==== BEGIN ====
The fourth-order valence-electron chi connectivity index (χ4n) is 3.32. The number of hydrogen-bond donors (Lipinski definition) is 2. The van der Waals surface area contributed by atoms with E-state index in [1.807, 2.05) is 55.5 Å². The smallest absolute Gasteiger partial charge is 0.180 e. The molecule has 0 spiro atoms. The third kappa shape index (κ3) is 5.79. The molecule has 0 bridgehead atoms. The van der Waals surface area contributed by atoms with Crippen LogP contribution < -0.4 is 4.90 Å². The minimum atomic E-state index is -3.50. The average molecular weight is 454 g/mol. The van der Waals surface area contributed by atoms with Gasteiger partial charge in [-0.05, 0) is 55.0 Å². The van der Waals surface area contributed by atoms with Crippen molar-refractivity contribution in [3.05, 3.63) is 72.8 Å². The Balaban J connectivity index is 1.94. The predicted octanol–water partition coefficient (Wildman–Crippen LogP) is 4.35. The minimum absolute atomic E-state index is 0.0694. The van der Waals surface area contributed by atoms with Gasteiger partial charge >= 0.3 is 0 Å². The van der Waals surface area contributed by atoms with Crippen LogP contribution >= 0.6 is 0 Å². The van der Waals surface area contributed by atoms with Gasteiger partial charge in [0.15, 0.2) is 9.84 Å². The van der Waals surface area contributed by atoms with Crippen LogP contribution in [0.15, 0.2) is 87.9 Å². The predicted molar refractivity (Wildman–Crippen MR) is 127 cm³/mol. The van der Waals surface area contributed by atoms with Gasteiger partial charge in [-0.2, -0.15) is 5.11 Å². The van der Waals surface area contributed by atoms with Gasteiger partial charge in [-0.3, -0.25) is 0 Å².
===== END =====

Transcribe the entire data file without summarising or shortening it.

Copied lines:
The fourth-order valence-electron chi connectivity index (χ4n) is 3.32. The number of hydrogen-bond donors (Lipinski definition) is 2. The van der Waals surface area contributed by atoms with E-state index in [1.807, 2.05) is 55.5 Å². The smallest absolute Gasteiger partial charge is 0.180 e. The molecule has 0 spiro atoms. The third kappa shape index (κ3) is 5.79. The molecule has 0 bridgehead atoms. The van der Waals surface area contributed by atoms with Crippen LogP contribution < -0.4 is 4.90 Å². The minimum atomic E-state index is -3.50. The average molecular weight is 454 g/mol. The van der Waals surface area contributed by atoms with Gasteiger partial charge in [-0.05, 0) is 55.0 Å². The van der Waals surface area contributed by atoms with Crippen molar-refractivity contribution in [3.05, 3.63) is 72.8 Å². The Balaban J connectivity index is 1.94. The predicted octanol–water partition coefficient (Wildman–Crippen LogP) is 4.35. The minimum absolute atomic E-state index is 0.0694. The van der Waals surface area contributed by atoms with Gasteiger partial charge >= 0.3 is 0 Å². The van der Waals surface area contributed by atoms with Crippen LogP contribution >= 0.6 is 0 Å². The van der Waals surface area contributed by atoms with Gasteiger partial charge in [0.15, 0.2) is 9.84 Å². The van der Waals surface area contributed by atoms with Crippen LogP contribution in [0.15, 0.2) is 87.9 Å². The predicted molar refractivity (Wildman–Crippen MR) is 127 cm³/mol. The van der Waals surface area contributed by atoms with Gasteiger partial charge in [-0.2, -0.15) is 5.11 Å². The van der Waals surface area contributed by atoms with Gasteiger partial charge in [-0.3, -0.25) is 0 Å².